As for resources, “our budget is all personnel,” so because of the sequester, SBA’s IG office has a 17 percent vacancy rate, she added. “Morale has suffered tremendously because of the pay freeze and the shutdown. It’s a tough time to be a federal employee.”

Justice IG Michael Horowitz asked Congress to “strengthen” his office’s “timely access to all records the Office of the Inspector General deems relevant to review.” Most department employees cooperate with his staff, he said, but a few limit access in such areas as wiretap information and material witness warrants by citing other laws. Justice has a “special carveout” that too often allows its Office of Professional Responsibility to shut the IG out of cases involving attorney misconduct, he said.

IG offices would enjoy enhanced credibility if they were given more authority since they are run by a Senate-confirmed appointee, Horowitz said. He denied he is seeking “unfettered subpoena power,” saying protections, such as right to counsel, would be built in.

The Peace Corps’ top auditor, Kathy Buller, said her small, 26-person staff must address issues arising among agency volunteers scattered in 65 countries, including criminal misconduct. “We’ve encountered access issues and are currently at an impasse in a sexual assault case.” She said her agency is different because passage of the 2011Kate Puzey Peace Corps Volunteer Protection Act gives extra protections to Peace Corps employees as witnesses while simultaneously expanding IG access to documents. “When we can’t get documents, we feel we’re not being treated as professionals,” she added.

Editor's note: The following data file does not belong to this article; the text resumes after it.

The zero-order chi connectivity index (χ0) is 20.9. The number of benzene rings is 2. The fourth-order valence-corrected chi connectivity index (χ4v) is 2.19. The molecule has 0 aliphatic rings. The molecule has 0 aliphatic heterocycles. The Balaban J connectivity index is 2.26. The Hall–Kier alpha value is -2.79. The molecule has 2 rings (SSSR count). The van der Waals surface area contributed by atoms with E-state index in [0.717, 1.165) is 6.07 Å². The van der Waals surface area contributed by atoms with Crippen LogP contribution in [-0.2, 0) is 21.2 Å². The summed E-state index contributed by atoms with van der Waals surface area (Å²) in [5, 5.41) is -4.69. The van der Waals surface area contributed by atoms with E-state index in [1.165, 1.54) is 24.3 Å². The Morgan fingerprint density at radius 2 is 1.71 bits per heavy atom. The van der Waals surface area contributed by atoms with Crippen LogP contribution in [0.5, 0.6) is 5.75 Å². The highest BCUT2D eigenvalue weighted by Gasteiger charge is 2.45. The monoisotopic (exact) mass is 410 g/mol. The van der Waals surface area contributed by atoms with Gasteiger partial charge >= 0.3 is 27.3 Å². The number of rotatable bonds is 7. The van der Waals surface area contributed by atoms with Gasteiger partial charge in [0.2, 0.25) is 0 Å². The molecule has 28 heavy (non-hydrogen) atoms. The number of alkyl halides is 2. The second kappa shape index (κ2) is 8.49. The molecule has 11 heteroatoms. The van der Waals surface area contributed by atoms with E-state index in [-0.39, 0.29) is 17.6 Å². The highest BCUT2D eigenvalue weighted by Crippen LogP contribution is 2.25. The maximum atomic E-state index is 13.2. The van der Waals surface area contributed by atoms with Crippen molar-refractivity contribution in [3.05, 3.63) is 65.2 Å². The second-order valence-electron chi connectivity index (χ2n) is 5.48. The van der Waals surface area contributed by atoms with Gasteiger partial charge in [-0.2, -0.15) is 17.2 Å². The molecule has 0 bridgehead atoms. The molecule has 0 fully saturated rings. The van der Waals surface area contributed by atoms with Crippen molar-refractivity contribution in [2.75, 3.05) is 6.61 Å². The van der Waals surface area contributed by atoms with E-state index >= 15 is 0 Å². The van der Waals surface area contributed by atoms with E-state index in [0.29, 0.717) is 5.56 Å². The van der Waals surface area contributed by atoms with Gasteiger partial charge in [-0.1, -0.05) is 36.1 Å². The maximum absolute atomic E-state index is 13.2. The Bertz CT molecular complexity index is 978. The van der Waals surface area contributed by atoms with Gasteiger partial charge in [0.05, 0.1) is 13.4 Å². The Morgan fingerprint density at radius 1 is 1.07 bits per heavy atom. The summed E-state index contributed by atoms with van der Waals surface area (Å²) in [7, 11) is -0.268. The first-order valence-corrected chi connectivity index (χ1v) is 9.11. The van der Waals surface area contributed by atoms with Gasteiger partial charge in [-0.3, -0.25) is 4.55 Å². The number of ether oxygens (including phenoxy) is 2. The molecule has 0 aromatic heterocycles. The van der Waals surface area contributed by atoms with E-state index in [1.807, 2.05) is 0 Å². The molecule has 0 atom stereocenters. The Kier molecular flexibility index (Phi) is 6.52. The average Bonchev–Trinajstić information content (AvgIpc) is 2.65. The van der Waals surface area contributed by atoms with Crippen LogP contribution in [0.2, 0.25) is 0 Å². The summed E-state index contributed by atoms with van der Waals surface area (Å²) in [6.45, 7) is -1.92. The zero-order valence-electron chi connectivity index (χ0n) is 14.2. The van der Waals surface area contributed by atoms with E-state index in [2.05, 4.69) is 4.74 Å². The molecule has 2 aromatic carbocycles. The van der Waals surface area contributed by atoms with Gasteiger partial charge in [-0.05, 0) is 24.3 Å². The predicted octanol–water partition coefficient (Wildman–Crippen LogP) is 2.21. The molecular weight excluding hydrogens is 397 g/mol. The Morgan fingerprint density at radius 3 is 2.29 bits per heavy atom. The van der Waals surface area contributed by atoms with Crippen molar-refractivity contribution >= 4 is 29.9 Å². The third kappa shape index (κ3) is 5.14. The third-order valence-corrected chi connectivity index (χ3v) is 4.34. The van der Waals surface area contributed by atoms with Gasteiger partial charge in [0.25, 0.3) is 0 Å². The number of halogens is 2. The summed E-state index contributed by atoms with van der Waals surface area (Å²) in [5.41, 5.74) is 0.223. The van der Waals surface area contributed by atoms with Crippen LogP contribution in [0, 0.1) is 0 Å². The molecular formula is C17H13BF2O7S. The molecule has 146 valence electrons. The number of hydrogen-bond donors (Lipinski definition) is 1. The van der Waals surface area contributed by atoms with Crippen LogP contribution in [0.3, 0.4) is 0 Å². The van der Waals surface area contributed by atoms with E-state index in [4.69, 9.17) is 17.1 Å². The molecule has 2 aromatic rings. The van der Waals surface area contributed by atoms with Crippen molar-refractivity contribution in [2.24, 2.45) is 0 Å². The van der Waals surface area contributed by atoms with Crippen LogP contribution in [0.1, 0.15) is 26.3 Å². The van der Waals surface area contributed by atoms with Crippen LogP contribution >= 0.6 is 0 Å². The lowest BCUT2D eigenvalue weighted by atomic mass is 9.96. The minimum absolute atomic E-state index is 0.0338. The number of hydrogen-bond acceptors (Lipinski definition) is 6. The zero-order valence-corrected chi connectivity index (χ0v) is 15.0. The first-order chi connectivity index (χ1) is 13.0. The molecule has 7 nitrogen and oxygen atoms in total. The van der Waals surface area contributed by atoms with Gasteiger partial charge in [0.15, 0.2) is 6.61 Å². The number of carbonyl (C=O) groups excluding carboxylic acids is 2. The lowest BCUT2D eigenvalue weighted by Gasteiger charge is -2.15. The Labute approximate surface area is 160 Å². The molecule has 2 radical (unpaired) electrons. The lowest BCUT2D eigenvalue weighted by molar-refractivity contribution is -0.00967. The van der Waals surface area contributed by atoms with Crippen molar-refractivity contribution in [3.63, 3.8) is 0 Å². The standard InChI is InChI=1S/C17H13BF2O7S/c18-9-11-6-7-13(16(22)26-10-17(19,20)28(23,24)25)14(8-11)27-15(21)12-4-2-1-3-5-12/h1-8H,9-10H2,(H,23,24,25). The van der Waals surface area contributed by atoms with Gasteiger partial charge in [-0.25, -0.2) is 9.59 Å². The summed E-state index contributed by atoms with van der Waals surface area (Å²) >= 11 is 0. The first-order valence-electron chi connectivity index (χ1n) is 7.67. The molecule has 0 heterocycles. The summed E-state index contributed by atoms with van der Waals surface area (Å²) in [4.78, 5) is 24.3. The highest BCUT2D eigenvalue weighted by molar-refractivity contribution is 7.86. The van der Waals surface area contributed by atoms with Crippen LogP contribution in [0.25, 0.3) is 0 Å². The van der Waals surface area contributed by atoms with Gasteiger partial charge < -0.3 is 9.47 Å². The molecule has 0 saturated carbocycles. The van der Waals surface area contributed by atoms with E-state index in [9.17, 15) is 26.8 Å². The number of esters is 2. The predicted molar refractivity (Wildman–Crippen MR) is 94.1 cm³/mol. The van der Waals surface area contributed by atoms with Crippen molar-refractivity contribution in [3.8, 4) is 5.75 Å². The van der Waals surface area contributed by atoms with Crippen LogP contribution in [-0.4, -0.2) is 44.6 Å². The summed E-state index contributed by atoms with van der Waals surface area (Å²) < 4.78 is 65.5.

Lawmakers also questioned the witnesses on the current level of access to relevant materials provided by the Obama administration. Rep. John Mica, R-Fla., noting that he’d been conducting delicate congressional investigations for 22 years, said, “I’ve never seen such difficulty in getting information from an administration.” He asked the witnesses whether they agreed that Obama has “fine-tuned the art of slow rolling.”

All three IGs said they’re accustomed to slow rolling, and that it’s not specific to the current administration.

Rep. Jim Jordan, R-Ohio, used the hearing as an opportunity to ask the Justice IG to investigate the FBI’s recent decision to assign career Justice attorney Barbara Bosserman a central role in the ongoing investigation of the Internal Revenue Service for singling out conservative nonprofit groups for added scrutiny. Bosserman has donated to President Obama’s election campaigns. 

Horowitz offered no opinion, but Rep. Gerry Connolly, D-Va., asked Jordan if he would apply the same standard of avoiding such appearance of a conflict to J. Russell George, the Treasury Inspector General for Tax Administration who, the Democrat said, has written checks for President George W. Bush’s campaigns. “What is sauce for the goose is sauce for the gander,” Connolly said. 

Jordan was cut off by Rep. Jim Cooper, D-Tenn., who authored the 2008 Inspector General Reform Act that would be updated by Issa’s legislation.  “I know this is the ADHD Congress, but it’s time to get back to the topic of whether to expand IG powers,” Cooper said.